The shelving is disassembled and stacked neatly along a wall, just as directed.
The blinds on the front windows are drawn, but you can look inside through the glass entry doors, where a “This Store Is Now Closed” notice is taped.
The message conflicts with the one on the pylon sign outside the Wonder Bread/Hostess Cakes bakery outlet store in Latham, located near the Kmart at the crest of the Troy-Schenectady Road hill that rises from Watervliet. On Tuesday it said, “Yes We R Open.”
Tom Becker, a spokesman for Hostess Brands Inc., says the site, a combination retail store and depot, closed around Thanksgiving, about a week after the company — famous for Ho Hos, Ding Dongs and Twinkies — announced it would wind down operations.
This isn’t a column about Hostess’ snack cakes, which, with a deep fan base, are certain to get a second chance with a new owner. Rather, it’s about the mechanics of closing down 36 bakeries, 565 distribution centers, some 5,500 delivery routes and 570 bakery outlet stores spread across the country.
Where do you start? For Hostess, it’s all detailed in “The Winddown Plan,” filed in U.S. Bankruptcy Court in White Plains.
It’s there you can read about how shelves in the retail stores “will be disassembled and positioned at the back” — as was done in Latham — and how each store is to be “broom cleaned” before closing. Two workers — a manager and a clerk — will oversee going-out-of-business sales at the stores, but the plan says “no retail store Winddown personnel will be required after Week Four.” After all, no new breads or snack cakes will be baked, so the stores can be shuttered quickly.
Hostess initiated the shutdown Nov. 16, a week after the Bakery, Confectionary, Tobacco and Grain Millers Union — one of 12 representing company workers — went out on strike. That “crippled” operations, Hostess said in a statement, “at a time when the company lacked the financial resources to survive a significant labor action.”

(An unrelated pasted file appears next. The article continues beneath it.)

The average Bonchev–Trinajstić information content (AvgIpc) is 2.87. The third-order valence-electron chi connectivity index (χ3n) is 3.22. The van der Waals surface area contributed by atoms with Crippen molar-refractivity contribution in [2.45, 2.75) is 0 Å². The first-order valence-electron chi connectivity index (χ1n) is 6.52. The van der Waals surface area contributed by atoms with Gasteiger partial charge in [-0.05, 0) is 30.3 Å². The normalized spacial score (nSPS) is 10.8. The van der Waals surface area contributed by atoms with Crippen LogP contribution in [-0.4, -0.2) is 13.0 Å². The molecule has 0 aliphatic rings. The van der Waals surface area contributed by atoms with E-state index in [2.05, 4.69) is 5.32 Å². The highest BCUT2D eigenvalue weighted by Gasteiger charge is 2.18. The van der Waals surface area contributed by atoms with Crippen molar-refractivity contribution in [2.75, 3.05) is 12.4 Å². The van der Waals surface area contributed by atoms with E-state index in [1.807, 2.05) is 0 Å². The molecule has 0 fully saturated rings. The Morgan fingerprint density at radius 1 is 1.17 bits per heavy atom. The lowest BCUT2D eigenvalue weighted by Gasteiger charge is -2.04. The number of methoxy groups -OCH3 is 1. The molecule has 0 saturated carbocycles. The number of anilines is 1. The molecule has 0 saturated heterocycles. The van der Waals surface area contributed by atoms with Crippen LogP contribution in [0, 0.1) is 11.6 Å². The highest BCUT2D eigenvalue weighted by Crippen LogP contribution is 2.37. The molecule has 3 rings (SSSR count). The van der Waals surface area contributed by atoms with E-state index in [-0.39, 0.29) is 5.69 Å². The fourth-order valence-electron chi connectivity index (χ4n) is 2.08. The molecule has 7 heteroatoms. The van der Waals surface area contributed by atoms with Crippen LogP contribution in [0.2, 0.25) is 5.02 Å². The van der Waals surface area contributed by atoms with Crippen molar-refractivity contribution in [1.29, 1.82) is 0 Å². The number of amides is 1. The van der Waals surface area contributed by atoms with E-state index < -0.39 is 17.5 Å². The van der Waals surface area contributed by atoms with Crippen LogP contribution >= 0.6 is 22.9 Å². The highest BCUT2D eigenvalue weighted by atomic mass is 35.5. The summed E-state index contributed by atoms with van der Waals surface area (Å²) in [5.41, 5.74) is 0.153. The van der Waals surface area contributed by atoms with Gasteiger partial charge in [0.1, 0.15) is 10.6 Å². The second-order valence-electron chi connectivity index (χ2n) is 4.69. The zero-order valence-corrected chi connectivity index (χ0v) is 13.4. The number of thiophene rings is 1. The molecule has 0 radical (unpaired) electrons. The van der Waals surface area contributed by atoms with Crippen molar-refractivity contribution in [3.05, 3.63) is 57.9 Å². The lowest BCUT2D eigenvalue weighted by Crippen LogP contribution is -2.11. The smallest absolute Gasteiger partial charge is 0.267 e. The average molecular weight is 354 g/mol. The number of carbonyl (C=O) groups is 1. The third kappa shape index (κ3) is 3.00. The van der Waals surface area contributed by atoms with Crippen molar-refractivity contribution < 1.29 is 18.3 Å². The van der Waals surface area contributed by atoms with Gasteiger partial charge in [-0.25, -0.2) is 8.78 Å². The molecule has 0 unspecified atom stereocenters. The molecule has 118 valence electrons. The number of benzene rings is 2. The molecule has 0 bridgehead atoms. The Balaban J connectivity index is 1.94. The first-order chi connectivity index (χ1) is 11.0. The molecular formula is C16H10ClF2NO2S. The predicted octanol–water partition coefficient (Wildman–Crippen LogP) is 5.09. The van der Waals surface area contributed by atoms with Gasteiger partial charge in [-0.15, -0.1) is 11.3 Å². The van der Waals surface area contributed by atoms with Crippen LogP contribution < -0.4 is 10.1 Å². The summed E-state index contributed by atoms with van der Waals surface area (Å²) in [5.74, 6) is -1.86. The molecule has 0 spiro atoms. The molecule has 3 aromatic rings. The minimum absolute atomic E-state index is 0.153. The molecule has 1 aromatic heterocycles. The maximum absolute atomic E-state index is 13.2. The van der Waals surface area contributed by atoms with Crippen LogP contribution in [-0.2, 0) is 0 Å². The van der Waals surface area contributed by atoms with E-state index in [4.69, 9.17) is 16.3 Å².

Hostess had been racing the clock since January, when it sought bankruptcy court protection to reorganize its finances, which Bloomberg News pegged at about $982 million in assets and $1.4 billion in liabilities. Hostess cited the weak economy and legacy labor costs for the filing; it subsequently worked to secure new contracts with the unions.
But when the bakers and the company failed to reach an accord in 11th-hour mediation, Hostess asked the court to approve its plan to liquidate; the final OK came last week.
Most of the company’s 18,500 workers were terminated immediately, but close to 3,200 — including 19 senior managers — will be retained to execute the closing. They will be eligible for special retention awards averaging $92,000 per executive and $1,400 per other worker, according to court documents. Keeping them is “essential to achieving a successful Winddown,” which is expected to take a year.
Anything that can be sold will be — like the store shelving in Latham, fleets of panel trucks, production equipment and an estimated $29.3 million in “excess ingredients” (flour, sugar, corn starch) at the bakeries.
“The desired outcome of the Winddown is the sale of groups of assets that can be operated on a going-concern basis,” the documents state. The sales, just through February, are projected to total $144.7 million
That makes for one heck of a big bake sale.